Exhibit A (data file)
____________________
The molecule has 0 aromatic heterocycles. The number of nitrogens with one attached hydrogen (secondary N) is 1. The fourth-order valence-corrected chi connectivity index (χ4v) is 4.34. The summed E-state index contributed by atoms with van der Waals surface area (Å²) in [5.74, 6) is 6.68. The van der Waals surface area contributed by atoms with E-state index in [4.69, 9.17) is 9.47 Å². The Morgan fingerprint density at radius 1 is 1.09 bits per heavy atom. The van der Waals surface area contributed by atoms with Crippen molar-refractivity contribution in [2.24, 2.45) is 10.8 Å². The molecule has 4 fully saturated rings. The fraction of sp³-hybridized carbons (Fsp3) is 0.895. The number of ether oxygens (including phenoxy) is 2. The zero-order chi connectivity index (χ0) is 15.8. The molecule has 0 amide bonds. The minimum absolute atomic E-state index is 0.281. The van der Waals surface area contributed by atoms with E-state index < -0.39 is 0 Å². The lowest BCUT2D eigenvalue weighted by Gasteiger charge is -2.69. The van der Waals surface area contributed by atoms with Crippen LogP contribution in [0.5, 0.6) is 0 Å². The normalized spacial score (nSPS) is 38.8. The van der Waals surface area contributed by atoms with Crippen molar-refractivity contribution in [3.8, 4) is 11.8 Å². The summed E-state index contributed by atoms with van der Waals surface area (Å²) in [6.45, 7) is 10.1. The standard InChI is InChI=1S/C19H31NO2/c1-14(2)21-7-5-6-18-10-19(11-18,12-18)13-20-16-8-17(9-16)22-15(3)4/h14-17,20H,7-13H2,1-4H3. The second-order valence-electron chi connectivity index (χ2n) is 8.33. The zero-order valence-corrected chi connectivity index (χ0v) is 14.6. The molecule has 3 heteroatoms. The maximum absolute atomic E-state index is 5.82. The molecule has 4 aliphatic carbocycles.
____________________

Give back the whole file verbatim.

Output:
The molecule has 0 aromatic heterocycles. The number of nitrogens with one attached hydrogen (secondary N) is 1. The fourth-order valence-corrected chi connectivity index (χ4v) is 4.34. The summed E-state index contributed by atoms with van der Waals surface area (Å²) in [5.74, 6) is 6.68. The van der Waals surface area contributed by atoms with E-state index in [4.69, 9.17) is 9.47 Å². The Morgan fingerprint density at radius 1 is 1.09 bits per heavy atom. The van der Waals surface area contributed by atoms with Crippen molar-refractivity contribution in [2.24, 2.45) is 10.8 Å². The molecule has 4 fully saturated rings. The fraction of sp³-hybridized carbons (Fsp3) is 0.895. The number of ether oxygens (including phenoxy) is 2. The zero-order chi connectivity index (χ0) is 15.8. The molecule has 0 amide bonds. The minimum absolute atomic E-state index is 0.281. The van der Waals surface area contributed by atoms with E-state index < -0.39 is 0 Å². The lowest BCUT2D eigenvalue weighted by Gasteiger charge is -2.69. The van der Waals surface area contributed by atoms with Crippen LogP contribution in [0.5, 0.6) is 0 Å². The normalized spacial score (nSPS) is 38.8. The van der Waals surface area contributed by atoms with Crippen molar-refractivity contribution in [3.8, 4) is 11.8 Å². The summed E-state index contributed by atoms with van der Waals surface area (Å²) in [6.45, 7) is 10.1. The standard InChI is InChI=1S/C19H31NO2/c1-14(2)21-7-5-6-18-10-19(11-18,12-18)13-20-16-8-17(9-16)22-15(3)4/h14-17,20H,7-13H2,1-4H3. The second-order valence-electron chi connectivity index (χ2n) is 8.33. The zero-order valence-corrected chi connectivity index (χ0v) is 14.6. The molecule has 3 heteroatoms. The maximum absolute atomic E-state index is 5.82. The molecule has 4 aliphatic carbocycles.